In the 1920s, radio and cinema contributed to the development of a national media culture in the United States. 

Overview

  • For many middle-class Americans, the 1920s was a decade of unprecedented prosperity. Rising earnings generated more disposable income for the consumption of entertainment and leisure.
  • This new wealth coincided with and fueled technological innovations, resulting in the booming popularity of entertainments like movies, sports, and radio programs.

Leisure and consumption in the 1920s

The increased financial prosperity of the 1920s gave many Americans more disposable income to spend on entertaining themselves.
This influx of cash, coupled with advancements in technology, led to new patterns of leisure (time spent having fun) and consumption (buying products).
In this period, movies and sports became increasingly popular, while commercial radio and magazines turned athletes and actors into national icons.

Cinema in the 1920s

As the popularity of “moving pictures” grew in the early part of the decade, movie "palaces" capable of seating thousands sprang up in major cities. A ticket for a double feature and a live show cost 25 cents. For a quarter, Americans could escape from their problems and lose themselves in another era or world. People of all ages attended the movies with far more regularity than today, often going more than once per week. By the end of the decade, weekly movie attendance swelled to 90 million people.
The silent movies of the early 1920s gave rise to the first generation of movie stars. No star captured the attention of the American viewing public more than Charlie Chaplin. Sad-eyed with a mustache, baggy pants, and a cane, Chaplin was the top box office attraction of his time.
Charlie Chaplin is shown sitting in a doorway with his arms folded, accompanied by a small, shabbily dressed child.
Charlie Chaplin’s nickname “The Tramp” came from the recurring character he played in many of his silent films, such as The Kid, which starred Jackie Coogan in the title role. Image credit: OpenStax College.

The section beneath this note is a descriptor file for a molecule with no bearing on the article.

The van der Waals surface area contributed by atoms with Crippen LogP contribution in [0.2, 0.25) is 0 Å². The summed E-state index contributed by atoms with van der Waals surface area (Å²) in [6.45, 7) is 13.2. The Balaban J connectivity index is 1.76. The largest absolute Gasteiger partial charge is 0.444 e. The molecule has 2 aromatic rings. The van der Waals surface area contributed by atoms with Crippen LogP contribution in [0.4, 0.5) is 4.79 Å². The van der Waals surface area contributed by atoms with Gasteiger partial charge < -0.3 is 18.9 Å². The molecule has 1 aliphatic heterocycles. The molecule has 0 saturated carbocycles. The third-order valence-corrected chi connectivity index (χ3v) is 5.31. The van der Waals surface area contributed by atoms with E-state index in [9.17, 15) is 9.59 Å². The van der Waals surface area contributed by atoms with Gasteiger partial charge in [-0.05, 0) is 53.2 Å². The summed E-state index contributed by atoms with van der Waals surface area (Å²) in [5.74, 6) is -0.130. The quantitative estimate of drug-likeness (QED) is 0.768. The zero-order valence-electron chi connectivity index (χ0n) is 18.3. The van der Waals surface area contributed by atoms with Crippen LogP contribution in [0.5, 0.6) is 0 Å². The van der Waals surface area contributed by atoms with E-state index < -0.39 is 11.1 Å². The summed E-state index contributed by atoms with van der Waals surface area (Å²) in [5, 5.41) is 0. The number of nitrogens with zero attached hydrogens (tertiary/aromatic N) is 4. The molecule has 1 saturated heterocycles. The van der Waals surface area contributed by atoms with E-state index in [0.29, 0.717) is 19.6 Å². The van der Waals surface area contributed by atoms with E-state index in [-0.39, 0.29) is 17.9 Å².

In 1927, the world of the silent movie began to wane with the New York release of the first “talkie”The Jazz Singer. The plot of this film, which starred Al Jolson, told a distinctively American story of the 1920s. It follows the life of a Jewish man from his boyhood days of being groomed to be the cantor at the local synagogue to his life as a famous and “Americanized” jazz singer. Both the story and the new sound technology used to present it were popular with audiences around the country. It quickly became a huge hit.
Southern California in the 1920s, however, had only recently become the center of the American film industry. Film production was originally based in and around New York, where Thomas Edison first debuted the kinetoscope in 1893. But in the 1910s, as major filmmakers like D. W. Griffith looked to escape the cost of Edison’s patents on camera equipment, this began to change. When Griffith filmed In Old California—the first movie ever shot in Hollywood, California—in 1910, the small town north of Los Angeles was little more than a village. As moviemakers flocked to southern California, not least because of its favorable climate and predictable sunshine, Hollywood swelled with moviemaking activity.
By the 1920s, the once-sleepy village was home to a profitable and innovative US industry.